Mon, April 22, 2024

Making Meetings Meaningful

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Argue if you must but to learn not to win “Please connect me to Mr X.” “Sorry, he is in a meeting.” “When will the meeting get over? When can I talk to him? It’s important.” “I can’t really say. In fact, he will be engaged in back-to-back meetings today.” We have been encountering this de rigueur dialogue in the corporate world ad nauseam. Infuriated and exasperated, we often wonder what meetings are all about; do meetings really matter; are meetings worth the time and effort spent; and if people are busy most of the time in meetings, then when do they really work to execute their decisions? This reaction may seem extreme and naïve. But even seasoned practitioners and scholars of business management harbour doubts about the efficacy of these formal get-togethers. Why this distrust? Their vast experience shows that the link between meetings and resolution of business issues is rather tenuous and shaky. Why is it so? We may not admit this easily but it is a fact that most managers, senior or junior, participate in business meetings only to win or push through their viewpoint. With this being the default mind-set, it becomes immaterial whether we are taking part in a meeting with company insiders or with external stake-holders. Truth be told, most of us attend meetings largely to score a point over others. We act like Roman gladiators out to joust opponents. How can we then expect such gatherings to produce win-win situations – the key ingredient for successful business outcomes? Shouldn’t we, therefore, rename meetings as battles or ambushes or skirmishes? Battles leave all fighters bruised and mauled as no single side wins all the time. Moreover, even winners get hurt. Only a magician can emerge unscathed from a confrontation. But magic, as we know, is the figment of an overpowered imagination. As an entrepreneur, promoter and hands-on business head of a diversified commercial conglomerate for over three decades I have come to appreciate the vital significance of meetings provided we attend them with the right mind-set: learning. An internal or external meeting provides us an excellent opportunity to interact with bright minds from diverse domains and spheres. A collaborative and cooperative attitude can help us extract valuable information, knowledge and wisdom from a meeting. Candid interactions are far more useful than B-school texts and weighty tomes which may not be directly associated with the challenges at hand. Meeting participants often come up with instant solutions based on their experiences in similar or allied situations. Face-to-face interaction with practising managers cannot be matched by any book. Meetings set the stage for cross-fertilisation of ideas. But you can derive the nectar from this churning of ideas only if you take part in the process with open minds. Meetings fail to serve their purpose when we join them with pre-conceived notions and pre-decided outcomes. How can minds meet and how can the ever so vital give-and-take happen when two parties arrive with their objectives cast in stone? How can mutual advantage become a reality when two parties are adamant about their respective stands and are blind to each other’s needs? Such an unbending attitude fixated solely on winning unleashes a series of debilitating and bloodletting meetings. (We see this happening all so often in courts of law where cases linger on for indefinite periods, even after the passing away of the original litigants in many instances. The same happens in geo-political crises like the currently raging Russia-Ukraine military conflict. Party politics witnesses similar tumult all around the world all the time.) Unfortunately, the argue-to-win approach often ruins intra-company meetings as well. In their bid to either impress the big boss or to overplay the contribution of their respective departments, managers run down their peers and competitors. In this mad race for hogging credit personally, the overall organisational goals go for a toss. Ties turn toxic. Experienced managers understand that they are not know-alls. Nobody is! So, to overcome their inadequacies they keep their egos on the backburner and focus on learning from all who are attending a meeting. In the process, they not only find solutions to obstacles holding them and their team back but also end up contributing to their company’s vision and mission. In meetings and all other business processes, managers need to migrate from the attitude to win to the attitude to learn. Learning is winning – the real winning. Managers who keep themselves open to learning from all directions and spheres are best equipped to face crises. They steer their departments or companies to success. Before I conclude, let us briefly dwell upon our senseless obsession with winning. In fact, we as parents, elders and seniors have always prompted and goaded children and youngsters to win at any cost, little realising that one person’s victory translates into the defeat of many others. Have we ever consciously and concertedly promoted the virtues of cooperation and collaboration among our younger generation? Yes, arguments and tough conversations are part of business and corporate meetings. But what is preferable: arguing to learn or arguing to win? I am all for the learning option. READ ALSO:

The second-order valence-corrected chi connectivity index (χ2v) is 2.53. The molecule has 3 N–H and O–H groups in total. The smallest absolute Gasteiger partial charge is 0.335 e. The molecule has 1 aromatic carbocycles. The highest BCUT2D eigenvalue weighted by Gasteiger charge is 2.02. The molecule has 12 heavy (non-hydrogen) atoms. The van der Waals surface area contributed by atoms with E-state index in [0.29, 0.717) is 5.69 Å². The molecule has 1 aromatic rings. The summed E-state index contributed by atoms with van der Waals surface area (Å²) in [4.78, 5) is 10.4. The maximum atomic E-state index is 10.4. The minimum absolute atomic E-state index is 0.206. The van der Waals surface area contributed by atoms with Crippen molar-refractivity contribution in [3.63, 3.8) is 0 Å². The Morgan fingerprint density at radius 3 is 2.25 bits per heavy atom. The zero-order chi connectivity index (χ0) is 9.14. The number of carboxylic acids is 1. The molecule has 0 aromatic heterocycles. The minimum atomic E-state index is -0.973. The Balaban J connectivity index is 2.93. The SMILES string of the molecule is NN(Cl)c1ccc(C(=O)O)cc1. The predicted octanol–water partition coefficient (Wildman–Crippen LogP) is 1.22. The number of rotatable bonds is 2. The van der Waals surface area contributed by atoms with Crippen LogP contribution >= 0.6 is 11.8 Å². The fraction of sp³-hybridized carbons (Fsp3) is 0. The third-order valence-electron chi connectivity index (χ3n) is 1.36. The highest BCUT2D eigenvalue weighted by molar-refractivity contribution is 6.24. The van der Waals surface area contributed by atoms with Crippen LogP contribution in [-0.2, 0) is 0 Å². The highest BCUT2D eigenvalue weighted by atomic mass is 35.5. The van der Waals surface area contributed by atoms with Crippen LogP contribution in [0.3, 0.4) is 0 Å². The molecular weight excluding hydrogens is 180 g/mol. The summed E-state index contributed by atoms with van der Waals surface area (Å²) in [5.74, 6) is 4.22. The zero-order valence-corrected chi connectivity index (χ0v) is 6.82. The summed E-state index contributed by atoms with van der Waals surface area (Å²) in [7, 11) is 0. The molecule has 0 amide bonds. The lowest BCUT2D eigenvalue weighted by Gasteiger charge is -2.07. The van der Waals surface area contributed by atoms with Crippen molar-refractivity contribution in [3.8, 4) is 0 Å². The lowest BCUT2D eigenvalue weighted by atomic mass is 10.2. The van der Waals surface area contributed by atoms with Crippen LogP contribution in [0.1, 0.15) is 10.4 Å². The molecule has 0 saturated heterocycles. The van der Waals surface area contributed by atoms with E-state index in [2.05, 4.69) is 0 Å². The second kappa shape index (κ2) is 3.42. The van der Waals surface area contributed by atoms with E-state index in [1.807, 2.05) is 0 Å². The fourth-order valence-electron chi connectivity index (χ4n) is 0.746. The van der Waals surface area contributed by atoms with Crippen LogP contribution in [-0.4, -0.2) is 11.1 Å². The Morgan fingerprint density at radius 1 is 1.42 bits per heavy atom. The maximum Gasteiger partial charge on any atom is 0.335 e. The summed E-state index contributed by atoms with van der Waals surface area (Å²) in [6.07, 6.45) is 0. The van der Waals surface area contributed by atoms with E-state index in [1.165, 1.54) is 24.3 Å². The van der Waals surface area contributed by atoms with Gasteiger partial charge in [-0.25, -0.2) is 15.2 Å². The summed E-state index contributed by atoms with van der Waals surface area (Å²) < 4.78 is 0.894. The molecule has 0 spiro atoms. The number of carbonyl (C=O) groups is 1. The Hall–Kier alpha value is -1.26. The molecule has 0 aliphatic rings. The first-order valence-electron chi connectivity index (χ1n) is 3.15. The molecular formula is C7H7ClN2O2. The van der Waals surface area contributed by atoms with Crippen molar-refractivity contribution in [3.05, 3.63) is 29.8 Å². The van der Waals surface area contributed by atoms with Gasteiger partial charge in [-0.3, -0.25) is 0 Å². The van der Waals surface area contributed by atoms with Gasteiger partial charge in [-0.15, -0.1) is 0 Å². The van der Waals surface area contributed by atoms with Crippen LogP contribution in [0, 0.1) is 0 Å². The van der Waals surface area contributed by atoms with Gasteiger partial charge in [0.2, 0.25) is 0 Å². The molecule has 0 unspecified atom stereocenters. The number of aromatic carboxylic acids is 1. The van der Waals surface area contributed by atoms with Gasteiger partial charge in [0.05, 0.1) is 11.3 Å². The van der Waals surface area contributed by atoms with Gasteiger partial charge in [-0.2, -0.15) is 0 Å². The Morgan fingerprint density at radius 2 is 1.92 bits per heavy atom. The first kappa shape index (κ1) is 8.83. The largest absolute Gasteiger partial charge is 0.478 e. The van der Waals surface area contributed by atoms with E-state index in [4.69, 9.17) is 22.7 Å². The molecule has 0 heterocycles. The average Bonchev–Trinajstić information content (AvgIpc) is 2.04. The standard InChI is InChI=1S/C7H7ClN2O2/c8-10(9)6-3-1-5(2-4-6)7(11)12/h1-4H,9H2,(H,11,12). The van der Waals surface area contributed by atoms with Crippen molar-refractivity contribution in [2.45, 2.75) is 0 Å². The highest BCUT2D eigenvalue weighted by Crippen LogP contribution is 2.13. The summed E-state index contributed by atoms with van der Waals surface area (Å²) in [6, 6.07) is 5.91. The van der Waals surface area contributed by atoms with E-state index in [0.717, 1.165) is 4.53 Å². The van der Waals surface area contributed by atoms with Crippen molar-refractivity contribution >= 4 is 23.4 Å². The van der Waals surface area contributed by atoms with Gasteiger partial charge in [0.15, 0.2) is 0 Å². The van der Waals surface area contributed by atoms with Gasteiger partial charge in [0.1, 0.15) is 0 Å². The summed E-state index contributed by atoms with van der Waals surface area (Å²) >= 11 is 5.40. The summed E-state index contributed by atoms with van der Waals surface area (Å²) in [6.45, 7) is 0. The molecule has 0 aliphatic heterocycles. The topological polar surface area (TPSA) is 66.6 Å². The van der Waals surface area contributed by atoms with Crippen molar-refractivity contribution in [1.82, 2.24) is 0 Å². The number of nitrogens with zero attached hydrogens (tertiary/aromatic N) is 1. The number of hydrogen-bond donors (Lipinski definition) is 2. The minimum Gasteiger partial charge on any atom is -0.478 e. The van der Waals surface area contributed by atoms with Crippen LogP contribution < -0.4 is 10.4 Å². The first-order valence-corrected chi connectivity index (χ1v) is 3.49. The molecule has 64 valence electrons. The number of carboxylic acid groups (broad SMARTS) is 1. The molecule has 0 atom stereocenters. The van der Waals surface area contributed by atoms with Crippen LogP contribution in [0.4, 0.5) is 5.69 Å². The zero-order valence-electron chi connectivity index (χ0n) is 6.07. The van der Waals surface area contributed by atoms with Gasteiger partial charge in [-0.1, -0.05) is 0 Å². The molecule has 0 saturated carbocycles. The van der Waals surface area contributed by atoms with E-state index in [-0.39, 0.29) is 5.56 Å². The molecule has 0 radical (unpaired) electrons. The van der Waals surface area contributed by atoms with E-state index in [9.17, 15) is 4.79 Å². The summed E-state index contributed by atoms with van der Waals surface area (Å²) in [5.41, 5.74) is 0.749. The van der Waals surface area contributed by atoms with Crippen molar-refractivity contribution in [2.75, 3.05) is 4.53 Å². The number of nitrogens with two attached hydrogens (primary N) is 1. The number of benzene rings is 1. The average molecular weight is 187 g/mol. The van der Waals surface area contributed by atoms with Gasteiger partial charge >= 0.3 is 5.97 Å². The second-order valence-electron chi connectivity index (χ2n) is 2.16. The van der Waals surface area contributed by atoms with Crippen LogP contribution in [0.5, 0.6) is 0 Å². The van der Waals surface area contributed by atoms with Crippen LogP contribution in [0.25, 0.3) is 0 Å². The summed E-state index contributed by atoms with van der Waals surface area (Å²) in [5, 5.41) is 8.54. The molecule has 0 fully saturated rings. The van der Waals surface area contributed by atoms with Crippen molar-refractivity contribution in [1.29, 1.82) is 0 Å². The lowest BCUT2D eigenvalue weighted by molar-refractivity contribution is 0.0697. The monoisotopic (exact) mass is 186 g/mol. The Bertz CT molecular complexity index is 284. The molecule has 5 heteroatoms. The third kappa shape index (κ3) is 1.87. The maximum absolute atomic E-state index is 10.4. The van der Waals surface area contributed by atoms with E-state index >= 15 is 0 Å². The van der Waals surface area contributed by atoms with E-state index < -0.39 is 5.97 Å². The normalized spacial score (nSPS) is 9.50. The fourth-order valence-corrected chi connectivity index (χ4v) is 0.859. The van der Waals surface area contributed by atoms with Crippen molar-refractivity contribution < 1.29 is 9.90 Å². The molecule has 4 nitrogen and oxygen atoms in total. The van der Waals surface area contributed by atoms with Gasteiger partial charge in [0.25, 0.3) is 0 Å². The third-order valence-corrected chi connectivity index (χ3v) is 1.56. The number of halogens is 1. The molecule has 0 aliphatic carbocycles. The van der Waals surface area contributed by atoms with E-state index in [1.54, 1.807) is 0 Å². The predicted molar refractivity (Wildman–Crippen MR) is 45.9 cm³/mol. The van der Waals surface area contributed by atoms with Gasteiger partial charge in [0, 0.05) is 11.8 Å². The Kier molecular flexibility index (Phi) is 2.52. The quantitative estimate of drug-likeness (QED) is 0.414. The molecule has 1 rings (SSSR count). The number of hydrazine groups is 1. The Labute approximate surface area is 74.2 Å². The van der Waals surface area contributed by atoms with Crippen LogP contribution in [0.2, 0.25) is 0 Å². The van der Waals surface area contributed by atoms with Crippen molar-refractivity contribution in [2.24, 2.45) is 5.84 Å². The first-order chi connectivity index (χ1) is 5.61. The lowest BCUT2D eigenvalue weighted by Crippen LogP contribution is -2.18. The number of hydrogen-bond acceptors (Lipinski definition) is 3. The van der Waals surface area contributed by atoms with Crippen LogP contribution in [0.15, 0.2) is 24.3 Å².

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MARCH 2024

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